Cox Communications has officially accused the major labels of improperly creating (and then concealing issues with) evidence in their much-publicized copyright infringement lawsuit.
Atlanta-headquartered Cox Communications just recently doubled down on its request for relief under Rule 60(B)(3), which concerns “fraud, misrepresentation, or misconduct by an opposing party.” In brief, a jury in late 2019 slapped the mega-ISP with a $1 billion fine over its subscribers’ alleged infringement of 10,017 works.
2020 saw 59-year-old Cox push back against the “shockingly excessive” verdict, including by seeking to dramatically cut the list of allegedly infringed works, omitting tracks that the plaintiffs didn’t own as well as overlapping compositions and recordings.
Though the presiding judge initially seemed receptive to this duplicate-work argument, he determined in early 2021 that the $1 billion fine would stand because the ISP defendant “did not present evidence of the supposed relationship between the sound recordings and musical compositions at trial,” having instead done so after the fact.
Finally, regarding the marathon legal battle’s background, Cox – which sued BMG and Rightscorp last May over “abusive and unfair” infringement notices – in late September of 2021 took aim at the major labels’ alleged “misstatements at trial,” centering on “a hard drive allegedly containing contemporaneously downloaded files” infringed by Cox subscribers.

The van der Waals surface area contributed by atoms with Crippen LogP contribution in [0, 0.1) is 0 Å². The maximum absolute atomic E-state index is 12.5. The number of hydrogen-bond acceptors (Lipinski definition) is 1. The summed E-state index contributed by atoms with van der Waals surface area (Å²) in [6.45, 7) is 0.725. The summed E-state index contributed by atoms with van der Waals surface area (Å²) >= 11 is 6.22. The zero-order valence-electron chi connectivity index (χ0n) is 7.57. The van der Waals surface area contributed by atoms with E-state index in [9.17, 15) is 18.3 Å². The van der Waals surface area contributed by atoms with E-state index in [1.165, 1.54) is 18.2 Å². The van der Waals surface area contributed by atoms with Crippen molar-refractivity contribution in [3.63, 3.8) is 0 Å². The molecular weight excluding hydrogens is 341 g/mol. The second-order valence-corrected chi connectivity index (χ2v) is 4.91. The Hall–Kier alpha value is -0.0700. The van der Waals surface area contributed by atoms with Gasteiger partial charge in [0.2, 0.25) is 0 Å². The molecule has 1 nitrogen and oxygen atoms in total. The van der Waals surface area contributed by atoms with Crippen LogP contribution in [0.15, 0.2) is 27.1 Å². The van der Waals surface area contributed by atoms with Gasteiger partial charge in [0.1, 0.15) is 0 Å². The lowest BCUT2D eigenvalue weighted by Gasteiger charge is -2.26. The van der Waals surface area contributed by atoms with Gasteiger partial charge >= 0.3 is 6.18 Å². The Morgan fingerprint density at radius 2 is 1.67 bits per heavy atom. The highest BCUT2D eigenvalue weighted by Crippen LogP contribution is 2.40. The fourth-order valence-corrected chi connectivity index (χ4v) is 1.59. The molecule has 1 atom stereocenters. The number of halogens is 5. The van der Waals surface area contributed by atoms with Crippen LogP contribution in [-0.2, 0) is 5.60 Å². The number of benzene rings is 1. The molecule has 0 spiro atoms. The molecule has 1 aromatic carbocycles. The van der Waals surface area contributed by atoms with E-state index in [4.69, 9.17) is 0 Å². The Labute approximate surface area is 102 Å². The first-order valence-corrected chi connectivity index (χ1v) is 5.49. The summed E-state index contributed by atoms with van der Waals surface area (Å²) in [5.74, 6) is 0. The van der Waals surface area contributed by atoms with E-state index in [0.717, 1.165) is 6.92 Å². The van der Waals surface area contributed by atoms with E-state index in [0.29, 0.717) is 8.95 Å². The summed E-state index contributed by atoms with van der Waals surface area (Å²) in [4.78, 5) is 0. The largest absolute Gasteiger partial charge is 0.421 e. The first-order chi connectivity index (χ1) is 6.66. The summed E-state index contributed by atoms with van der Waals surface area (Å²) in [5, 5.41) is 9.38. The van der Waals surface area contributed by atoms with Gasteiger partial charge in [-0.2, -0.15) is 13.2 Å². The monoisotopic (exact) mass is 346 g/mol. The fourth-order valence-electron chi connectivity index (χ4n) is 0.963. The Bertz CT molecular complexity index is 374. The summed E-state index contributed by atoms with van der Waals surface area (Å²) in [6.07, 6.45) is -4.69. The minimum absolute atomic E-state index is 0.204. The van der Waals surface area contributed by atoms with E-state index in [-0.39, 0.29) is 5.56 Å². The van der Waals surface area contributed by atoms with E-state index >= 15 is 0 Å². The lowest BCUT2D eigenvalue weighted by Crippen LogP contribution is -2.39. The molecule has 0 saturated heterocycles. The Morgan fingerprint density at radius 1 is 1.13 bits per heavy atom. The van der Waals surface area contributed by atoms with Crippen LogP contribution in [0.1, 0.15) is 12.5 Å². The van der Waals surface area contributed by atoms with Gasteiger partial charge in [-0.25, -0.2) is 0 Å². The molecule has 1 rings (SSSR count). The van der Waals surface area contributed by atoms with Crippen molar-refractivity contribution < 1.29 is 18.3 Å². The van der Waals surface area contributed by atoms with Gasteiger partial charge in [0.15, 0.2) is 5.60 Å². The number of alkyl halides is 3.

Now, the internet-service provider has doubled down and expanded upon these claims, as noted at the outset, indicating in a firmly worded filing: “The bottom line is that Plaintiffs lied. They lied to Cox; they lied to the Court; and they lied to the jury. And they rode those lies to a $1 billion judgment.”
These alleged lies, the defendant maintains, came to light in the major labels’ separate courtroom confrontation with Stamford, Connecticut-headquartered ISP Charter Communications, when the RIAA was compelled to produce information confirming “that the unprecedented judgment in this case was based on evidence that was created years after the alleged infringement occurred.”
“Between 2008 and 2014, their vendor [software company] MarkMonitor crawled P2P networks to identify potentially infringing audio files,” the legal document relays of the major labels’ pre-trial infringement claims.
“It then downloaded those files, submitted their ‘fingerprints’ to Audible Magic for verification that the files contained infringing material, created a database of the downloaded and verified files, and, between 2012–2014, generated notices for infringement of those files when MarkMonitor subsequently observed users purporting to share them.”
Despite Cox’s challenges to the “foundation” of the hard drive containing the allegedly infringed works – including the idea that the files thereon were downloaded in 2016 as opposed to 2013-2014, per their metadata – the major labels during the trial allegedly “tiptoed around the question of when the files were downloaded.”
Moreover, with the court ultimately opting to allow the hard drive’s introduction, the RIAA used a spreadsheet from MarkMonitor “as the link between their infringement notices and the files” stored on the device, per Cox’s filing.